Toronto Maple Leafs
Firstly, this entry is about NHL, NBA, NFL and MLB championships. I realize Toronto has had great success in lacrosse and has won Grey Cups recently, but with all due respect, I'm not counting them as major championships. For Toronto, I'm only counting the Maple Leafs, Blue Jays and Raptors.
That means Toronto hasn't won a championship since 1993. That's a 22 year drought. As bad as that sounds, many cities have it worse.
Let's start with San Diego. The Chargers haven't won since 1963, the Padres have never won a World Series, and even their former NBA teams (Rockets and Clippers) didn't win a thing.
52 year drought
I'm rooting heavily for the Cavaliers in this year's NBA championship and they're currently tied 1-1 with the Warriors. The Cavs have never won a title, the Indians haven't won since 1948 and the Browns haven't won since 1964.
51 year drought
Buffalo only has the two teams, but that's enough to count. The Sabres have never won a Stanley Cup and the Bills haven't won since 1965.
50 year drought
Kansas City also only has two teams, but they did have a short-lived NHL and NBA franchise. Neither won a thing. The Chiefs haven't won the Super Bowl since 1970 and the Royals haven't won a World Series since 1985.
30 year drought
The Golden State Warriors haven't won since 1975, the Oakland Raiders haven't won since 1983, and the A's haven't won since 1989.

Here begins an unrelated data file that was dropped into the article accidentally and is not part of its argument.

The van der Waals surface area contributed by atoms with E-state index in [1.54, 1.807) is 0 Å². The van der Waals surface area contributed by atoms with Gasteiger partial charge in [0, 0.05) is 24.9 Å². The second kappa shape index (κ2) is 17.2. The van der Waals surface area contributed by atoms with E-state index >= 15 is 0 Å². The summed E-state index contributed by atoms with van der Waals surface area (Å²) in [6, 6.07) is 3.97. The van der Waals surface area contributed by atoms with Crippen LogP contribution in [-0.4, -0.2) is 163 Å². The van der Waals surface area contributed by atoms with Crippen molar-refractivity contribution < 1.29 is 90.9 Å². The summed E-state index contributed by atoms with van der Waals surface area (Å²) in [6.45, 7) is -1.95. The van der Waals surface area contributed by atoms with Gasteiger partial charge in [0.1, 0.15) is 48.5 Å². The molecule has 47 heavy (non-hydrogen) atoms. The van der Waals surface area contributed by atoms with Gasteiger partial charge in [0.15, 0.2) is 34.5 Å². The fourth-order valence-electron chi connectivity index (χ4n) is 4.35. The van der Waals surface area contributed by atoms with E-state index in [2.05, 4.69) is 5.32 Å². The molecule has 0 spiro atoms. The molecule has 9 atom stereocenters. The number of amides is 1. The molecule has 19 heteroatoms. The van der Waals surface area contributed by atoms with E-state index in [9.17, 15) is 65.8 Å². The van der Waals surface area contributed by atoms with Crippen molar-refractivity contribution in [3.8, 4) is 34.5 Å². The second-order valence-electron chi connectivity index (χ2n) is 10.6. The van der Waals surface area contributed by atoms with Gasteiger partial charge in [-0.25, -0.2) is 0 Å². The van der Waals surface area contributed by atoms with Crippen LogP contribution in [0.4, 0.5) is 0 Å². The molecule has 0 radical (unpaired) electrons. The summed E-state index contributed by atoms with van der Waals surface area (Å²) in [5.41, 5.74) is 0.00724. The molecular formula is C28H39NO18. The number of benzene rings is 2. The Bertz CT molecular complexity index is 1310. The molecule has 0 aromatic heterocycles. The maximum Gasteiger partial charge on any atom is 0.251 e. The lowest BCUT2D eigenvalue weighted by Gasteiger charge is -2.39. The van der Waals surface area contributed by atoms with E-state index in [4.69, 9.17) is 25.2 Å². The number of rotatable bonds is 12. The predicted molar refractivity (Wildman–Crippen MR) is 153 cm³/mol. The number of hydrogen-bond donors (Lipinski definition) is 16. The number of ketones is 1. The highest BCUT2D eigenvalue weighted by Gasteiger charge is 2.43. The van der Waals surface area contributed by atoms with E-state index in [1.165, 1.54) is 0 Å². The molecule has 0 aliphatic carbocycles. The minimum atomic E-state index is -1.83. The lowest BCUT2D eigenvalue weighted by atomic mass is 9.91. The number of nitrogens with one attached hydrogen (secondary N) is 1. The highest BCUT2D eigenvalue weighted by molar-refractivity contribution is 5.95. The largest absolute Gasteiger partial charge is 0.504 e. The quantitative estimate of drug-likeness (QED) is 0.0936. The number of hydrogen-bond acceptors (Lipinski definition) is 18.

26 year drought
The Bengals have been consistently brutal throughout the years, never winning a title. Meanwhile, the Reds haven't won a World Series since 1990.
25 year drought
The Vikings have never won a Super Bowl, the North Stars and Wild have never won a Stanley Cup, the Timberwolves have never won and the Twins haven't won a World Series since 1991.
24 year drought
The Bullets / Wizards haven't won since 1978, the Capitals have never won, the Nationals have never won and their NFL franchise hasn't won a Super Bowl since 1992.
23 year drought
The Toronto Maple Leafs have won the bidding war for Mike Babcock with a monster $50 million deal over 8-years.
There's plenty of work to do before this team is competitive again, but this is a solid start.
The Toronto Maple Leafs hold the fourth overall pick in this year's NHL entry draft. Will they select London Knights center #93 Mitchell Marner?
What an awful, awful, awful, awful, awful 2014-15 season that was for our Leafs.
So little passion, so little skill, so little entertainment... For the first time I can remember, I stopped tuning in. It's never been this bad, this early. But there are a few positives from this horrific season.
We Fired Randy Carlyle